Before the first call is made, you must authorize the calling service provider to begin making voter contact calls. At that time, you will need to provide your name, address and telephone number, along with a copy of a piece of identification authorized by the CRTC.
For more information on the types of authorized ID accepted by the CRTC, please consult Compliance and Enforcement Information Bulletin CRTC 2015-110.
Who needs to register?
If you are making calls to Canadians during a federal election period for any purpose related to an election, you may have to register with the CRTC within 48 hours of making the first call.
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Political entities, including candidates and political parties, corporations, trade associations and other persons or groups using calling service providers to make voter contact calls, either live or using an automatic dialing and announcing device (automatic dialer), will need to register with the CRTC. The calling service provider will also need to register.
In addition, anyone using their own internal services to make voter contact calls using an automatic dialer will have to register with the CRTC. With the exception of third parties who are corporations or groups, those who make live voter contact calls using their own internal services will not have to register.
Who needs to register?
- Anyone using ADADs to make robocalls to contact voters.
- Anyone using a calling service provider to contact voters.
- Calling service providers who contact voters on behalf of someone else.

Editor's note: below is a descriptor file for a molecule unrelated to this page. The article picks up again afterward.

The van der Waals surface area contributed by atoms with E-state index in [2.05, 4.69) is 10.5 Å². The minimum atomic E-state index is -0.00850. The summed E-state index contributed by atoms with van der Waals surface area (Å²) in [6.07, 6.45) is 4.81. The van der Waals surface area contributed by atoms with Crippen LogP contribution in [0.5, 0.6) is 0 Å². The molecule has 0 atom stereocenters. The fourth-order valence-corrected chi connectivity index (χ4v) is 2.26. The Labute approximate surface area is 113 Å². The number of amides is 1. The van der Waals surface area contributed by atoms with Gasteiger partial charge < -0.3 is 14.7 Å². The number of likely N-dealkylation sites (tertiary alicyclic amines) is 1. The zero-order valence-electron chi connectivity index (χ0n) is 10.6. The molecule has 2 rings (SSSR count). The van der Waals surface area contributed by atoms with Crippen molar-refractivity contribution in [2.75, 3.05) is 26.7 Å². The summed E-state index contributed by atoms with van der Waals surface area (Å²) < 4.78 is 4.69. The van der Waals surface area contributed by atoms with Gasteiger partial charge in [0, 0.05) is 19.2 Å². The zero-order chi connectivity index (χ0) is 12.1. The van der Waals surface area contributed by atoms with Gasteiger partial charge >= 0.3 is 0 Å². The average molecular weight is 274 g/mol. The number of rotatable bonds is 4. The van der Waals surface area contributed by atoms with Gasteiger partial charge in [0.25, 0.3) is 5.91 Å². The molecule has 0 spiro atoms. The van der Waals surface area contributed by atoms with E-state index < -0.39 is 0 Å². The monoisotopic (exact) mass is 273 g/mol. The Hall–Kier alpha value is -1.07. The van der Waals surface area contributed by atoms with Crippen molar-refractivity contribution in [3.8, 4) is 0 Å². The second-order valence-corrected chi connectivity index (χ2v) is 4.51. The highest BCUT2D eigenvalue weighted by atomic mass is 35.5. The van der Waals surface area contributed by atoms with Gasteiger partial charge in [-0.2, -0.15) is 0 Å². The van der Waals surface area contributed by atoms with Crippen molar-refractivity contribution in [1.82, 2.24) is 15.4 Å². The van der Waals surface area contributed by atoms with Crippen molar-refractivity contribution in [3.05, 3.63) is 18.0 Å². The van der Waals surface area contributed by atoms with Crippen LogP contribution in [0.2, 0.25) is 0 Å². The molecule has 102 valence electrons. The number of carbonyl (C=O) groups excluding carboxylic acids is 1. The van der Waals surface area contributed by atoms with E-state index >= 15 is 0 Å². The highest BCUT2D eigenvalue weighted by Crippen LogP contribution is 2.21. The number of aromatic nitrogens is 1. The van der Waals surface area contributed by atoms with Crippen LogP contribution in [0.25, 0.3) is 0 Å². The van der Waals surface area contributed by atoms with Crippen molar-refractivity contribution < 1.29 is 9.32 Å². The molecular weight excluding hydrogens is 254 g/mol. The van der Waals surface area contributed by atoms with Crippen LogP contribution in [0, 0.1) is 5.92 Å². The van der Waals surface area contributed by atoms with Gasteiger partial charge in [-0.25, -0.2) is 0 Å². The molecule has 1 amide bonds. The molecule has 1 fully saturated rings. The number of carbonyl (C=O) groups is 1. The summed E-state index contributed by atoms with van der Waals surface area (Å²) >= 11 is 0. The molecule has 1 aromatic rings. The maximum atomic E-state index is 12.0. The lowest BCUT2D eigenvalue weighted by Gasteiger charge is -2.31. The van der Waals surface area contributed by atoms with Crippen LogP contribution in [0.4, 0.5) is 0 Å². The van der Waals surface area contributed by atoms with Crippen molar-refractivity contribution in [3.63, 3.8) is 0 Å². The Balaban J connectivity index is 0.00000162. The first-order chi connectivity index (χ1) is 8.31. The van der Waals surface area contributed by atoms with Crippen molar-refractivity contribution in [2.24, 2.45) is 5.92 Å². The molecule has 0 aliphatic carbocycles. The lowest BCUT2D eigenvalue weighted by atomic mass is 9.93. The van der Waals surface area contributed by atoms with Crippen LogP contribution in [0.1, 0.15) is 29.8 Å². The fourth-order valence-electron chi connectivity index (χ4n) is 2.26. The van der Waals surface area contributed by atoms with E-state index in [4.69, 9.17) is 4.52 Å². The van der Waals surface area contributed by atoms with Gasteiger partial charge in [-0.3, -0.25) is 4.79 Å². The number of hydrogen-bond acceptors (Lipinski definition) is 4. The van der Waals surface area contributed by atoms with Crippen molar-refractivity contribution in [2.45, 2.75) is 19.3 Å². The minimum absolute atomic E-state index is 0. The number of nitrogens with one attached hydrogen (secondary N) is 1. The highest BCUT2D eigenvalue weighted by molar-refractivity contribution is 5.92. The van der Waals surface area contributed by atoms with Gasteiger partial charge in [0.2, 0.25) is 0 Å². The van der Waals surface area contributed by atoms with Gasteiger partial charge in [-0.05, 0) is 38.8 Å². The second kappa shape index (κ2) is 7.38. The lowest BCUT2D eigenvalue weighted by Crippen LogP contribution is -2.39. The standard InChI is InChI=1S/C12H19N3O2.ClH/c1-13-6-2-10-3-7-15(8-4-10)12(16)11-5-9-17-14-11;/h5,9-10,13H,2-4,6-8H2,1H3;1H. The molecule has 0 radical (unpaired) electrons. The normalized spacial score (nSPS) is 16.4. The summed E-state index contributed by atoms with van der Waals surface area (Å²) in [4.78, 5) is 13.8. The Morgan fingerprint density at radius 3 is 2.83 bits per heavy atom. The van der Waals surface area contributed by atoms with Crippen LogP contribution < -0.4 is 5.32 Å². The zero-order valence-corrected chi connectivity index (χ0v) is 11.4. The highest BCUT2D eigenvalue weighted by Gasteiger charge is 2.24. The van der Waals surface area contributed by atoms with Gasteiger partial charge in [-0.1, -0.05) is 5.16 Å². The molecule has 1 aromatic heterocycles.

- A third-party group or corporation that uses its internal telephone services to make live calls to voters.
Who does NOT need to register?
You are one of the following:
- A candidate
- A nomination contestant
- A political party
- An electoral district association
- An individual
AND you are using your own internal services to make live calls to voters.
How to register
Those required to register with the Voter Contact Registry can do so online with the CRTC once a federal election is called at crtc.gc.ca/eng/phone/rce-vcr/. Registrants must do so within 48 hours of making the first call.
All registrants must have login credentials. You can either:
- Log in with a Sign-In Partner User Identification (ID) and password you may already use, such as for online banking; or,
- Log in with GCKey (Government of Canada User ID and password).
If you do not already have a GCKey, you will be able to create one once you begin the registration process.
Registration involves two components:
- Information necessary to file a registration notice
- ID requirements
Information necessary to register
All registrants must provide the following:
- First and last name
- Email address
- Phone number
- Mailing address
- Type of calls being made (live, by ADAD or both)
If you have entered into an agreement with, or you are a calling service provider, you will need to provide additional information:
- Name of the calling service provider;
- First and last name of the person or name of the group that has entered into an agreement with the calling service provider.
Calling service providers do not have to provide a copy of identification when filing a Registration Notice.
All other registrants must provide a copy of a valid piece of identification issued by a federal, provincial or territorial government, or international equivalent. It must include the registrant’s name and photo, and be accompanied by an attestation from a notary (or a Commissioner of Oaths in Quebec) certifying that the reproduction of identification in question is a true copy of the original.
Acceptable types of ID include:
- Driver’s licence
- Provincial health card
- Secure Certificate of Indian Status
- Canadian Forces identity card
- Permanent residency card